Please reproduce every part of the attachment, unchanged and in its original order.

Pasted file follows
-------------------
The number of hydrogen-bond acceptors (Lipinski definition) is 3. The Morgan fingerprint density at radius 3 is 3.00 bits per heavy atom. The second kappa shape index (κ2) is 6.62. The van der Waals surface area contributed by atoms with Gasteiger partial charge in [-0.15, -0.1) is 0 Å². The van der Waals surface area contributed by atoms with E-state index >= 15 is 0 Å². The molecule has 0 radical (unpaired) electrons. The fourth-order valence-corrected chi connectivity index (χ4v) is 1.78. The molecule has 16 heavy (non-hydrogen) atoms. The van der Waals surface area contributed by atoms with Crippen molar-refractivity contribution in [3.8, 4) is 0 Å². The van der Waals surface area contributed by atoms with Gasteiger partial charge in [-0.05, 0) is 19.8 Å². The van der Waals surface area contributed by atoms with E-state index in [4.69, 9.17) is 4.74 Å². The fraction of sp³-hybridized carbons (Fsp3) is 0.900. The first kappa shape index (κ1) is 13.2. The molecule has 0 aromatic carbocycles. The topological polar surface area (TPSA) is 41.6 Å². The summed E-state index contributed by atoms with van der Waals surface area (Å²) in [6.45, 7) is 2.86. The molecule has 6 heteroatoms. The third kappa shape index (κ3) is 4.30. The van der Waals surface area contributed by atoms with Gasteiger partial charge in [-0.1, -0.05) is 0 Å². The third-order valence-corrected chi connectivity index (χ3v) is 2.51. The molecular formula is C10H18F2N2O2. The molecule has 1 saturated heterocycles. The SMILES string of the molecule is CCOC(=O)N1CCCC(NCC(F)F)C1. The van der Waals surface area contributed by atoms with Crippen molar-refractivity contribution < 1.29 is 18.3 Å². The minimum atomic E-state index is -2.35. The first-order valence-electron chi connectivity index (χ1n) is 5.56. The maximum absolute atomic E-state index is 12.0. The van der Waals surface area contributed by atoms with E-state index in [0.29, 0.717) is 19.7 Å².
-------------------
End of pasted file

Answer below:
The number of hydrogen-bond acceptors (Lipinski definition) is 3. The Morgan fingerprint density at radius 3 is 3.00 bits per heavy atom. The second kappa shape index (κ2) is 6.62. The van der Waals surface area contributed by atoms with Gasteiger partial charge in [-0.15, -0.1) is 0 Å². The van der Waals surface area contributed by atoms with E-state index >= 15 is 0 Å². The molecule has 0 radical (unpaired) electrons. The fourth-order valence-corrected chi connectivity index (χ4v) is 1.78. The molecule has 16 heavy (non-hydrogen) atoms. The van der Waals surface area contributed by atoms with Crippen molar-refractivity contribution in [3.8, 4) is 0 Å². The van der Waals surface area contributed by atoms with Gasteiger partial charge in [-0.05, 0) is 19.8 Å². The van der Waals surface area contributed by atoms with E-state index in [4.69, 9.17) is 4.74 Å². The fraction of sp³-hybridized carbons (Fsp3) is 0.900. The first kappa shape index (κ1) is 13.2. The molecule has 0 aromatic carbocycles. The topological polar surface area (TPSA) is 41.6 Å². The summed E-state index contributed by atoms with van der Waals surface area (Å²) in [6.45, 7) is 2.86. The molecule has 6 heteroatoms. The third kappa shape index (κ3) is 4.30. The van der Waals surface area contributed by atoms with Gasteiger partial charge in [-0.1, -0.05) is 0 Å². The third-order valence-corrected chi connectivity index (χ3v) is 2.51. The molecular formula is C10H18F2N2O2. The molecule has 1 saturated heterocycles. The SMILES string of the molecule is CCOC(=O)N1CCCC(NCC(F)F)C1. The van der Waals surface area contributed by atoms with Crippen molar-refractivity contribution < 1.29 is 18.3 Å². The minimum atomic E-state index is -2.35. The first-order valence-electron chi connectivity index (χ1n) is 5.56. The maximum absolute atomic E-state index is 12.0. The van der Waals surface area contributed by atoms with E-state index in [0.29, 0.717) is 19.7 Å².